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I am using the following piece of code I found online (Here) as an example of JTA Transaction processing:

// Get a UserTransaction
        UserTransaction txn = new InitialContext().lookup("java:comp/UserTransaction");
try {
     System.out.println("Starting top-level transaction.");

     stmtx = conn.createStatement(); // will be a tx-statement 

     stmtx.executeUpdate("INSERT INTO test_table (a, b) VALUES (1,2)");
     stmtx.executeUpdate("INSERT INTO test_table2 (a, b) VALUES (3,4)");

     System.out.print("\nNow attempting to rollback changes.");


I have a few questions, in general, about the JTA that are drawn from the example above:

  1. I presume the whole point of saying txn.begin and then rollback is to be able to (apperently) rollback TWO SQL statements correct?
  2. Each of the update queries were TRANSACTIONS themselves, right? They must have succeded so that we can get to rollback call at the bottom. Well, if they succeded i.e. commited, how on earth can we roll them back all of a sudden?
  3. The most important question: what happens when we say txn.begin()? I understand from the JTA API that it is supposed to register this transaction with a calling thread by TransactionManager instance. How is TM even linked to the UserTransaction? And finally, how is the txn aware of the fact that we modified the DB twice and is able to speak to DB to roll it back? We have not registered ANY ResourceManagers with it so it should not be aware of any resources being at play...

I am a bit lost here, so any info would be appreciated... Question 3 bothers me the most.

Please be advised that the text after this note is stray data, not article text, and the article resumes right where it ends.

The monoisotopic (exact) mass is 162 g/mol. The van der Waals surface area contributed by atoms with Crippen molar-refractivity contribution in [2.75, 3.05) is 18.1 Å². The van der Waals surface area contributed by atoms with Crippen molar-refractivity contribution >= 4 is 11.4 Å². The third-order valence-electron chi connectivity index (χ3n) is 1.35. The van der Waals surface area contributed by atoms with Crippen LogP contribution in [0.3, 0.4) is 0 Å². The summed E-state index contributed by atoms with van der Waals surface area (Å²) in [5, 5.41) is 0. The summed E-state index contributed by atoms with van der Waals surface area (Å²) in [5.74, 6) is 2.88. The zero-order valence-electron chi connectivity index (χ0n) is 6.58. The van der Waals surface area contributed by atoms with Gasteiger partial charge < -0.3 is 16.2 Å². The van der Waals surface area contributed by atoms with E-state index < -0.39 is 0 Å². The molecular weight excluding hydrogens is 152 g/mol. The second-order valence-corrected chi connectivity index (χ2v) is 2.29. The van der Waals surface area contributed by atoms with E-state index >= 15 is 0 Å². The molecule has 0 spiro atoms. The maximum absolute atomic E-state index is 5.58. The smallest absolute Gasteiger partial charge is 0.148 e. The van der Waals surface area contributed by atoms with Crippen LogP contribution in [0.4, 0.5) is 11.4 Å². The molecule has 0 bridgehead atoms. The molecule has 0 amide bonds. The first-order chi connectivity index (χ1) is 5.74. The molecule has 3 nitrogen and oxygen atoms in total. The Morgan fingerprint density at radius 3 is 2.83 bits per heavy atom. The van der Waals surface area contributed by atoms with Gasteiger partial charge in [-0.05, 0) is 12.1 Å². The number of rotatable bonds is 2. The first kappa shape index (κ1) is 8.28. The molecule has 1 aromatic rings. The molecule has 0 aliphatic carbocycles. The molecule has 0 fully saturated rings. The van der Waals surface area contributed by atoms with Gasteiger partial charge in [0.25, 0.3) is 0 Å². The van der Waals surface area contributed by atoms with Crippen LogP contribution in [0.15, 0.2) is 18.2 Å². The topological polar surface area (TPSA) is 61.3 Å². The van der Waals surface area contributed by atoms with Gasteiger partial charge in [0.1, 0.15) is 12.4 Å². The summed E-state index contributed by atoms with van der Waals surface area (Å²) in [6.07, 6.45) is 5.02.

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2 Answers 2

up vote 1 down vote accepted
  1. yes, or event just one. It's also the ability of committing the transaction at the end, and thus have the other concurrent transaction only see the new state after the transaction has been committed, and not all the temporary states between the beginning and the end of the transaction (i.e. the I in ACID)

  2. No. An update is an update. It's executed as part of the transaction that you begun previously. If one of them doesn't succeed, you'll have an exception, and can still choose to commit the transaction (i.e. have all the previous updates committed), or to rollback the transaction (i.e. have all the previous updates canceled).

  3. The UserTransaction has a reference to its transaction manager, presumably. When you get a connection from a DataSource in a Java EE environment, the DataSource is linked to the transaction manager of the Java EE container, and rollbacking the JTA transaction will use the XA protocol to rollback all the operations done on all the data sources during the transaction. That's the container's business, not yours.

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Thanks for your response @JB Nizet. I need to disagree on the 2-nd point. If I did not use the JTA at all, I would simply use a JDBC, execute the two queries (default autoCommit is true) and subsequently checked the DB I would find it to be updated. This is just a simple JDBC query which updates the DB and underneath behaves a single transaction (two separate transactions, in this case as we have executed two SQL statements) –  Bober02 Jun 5 '13 at 11:53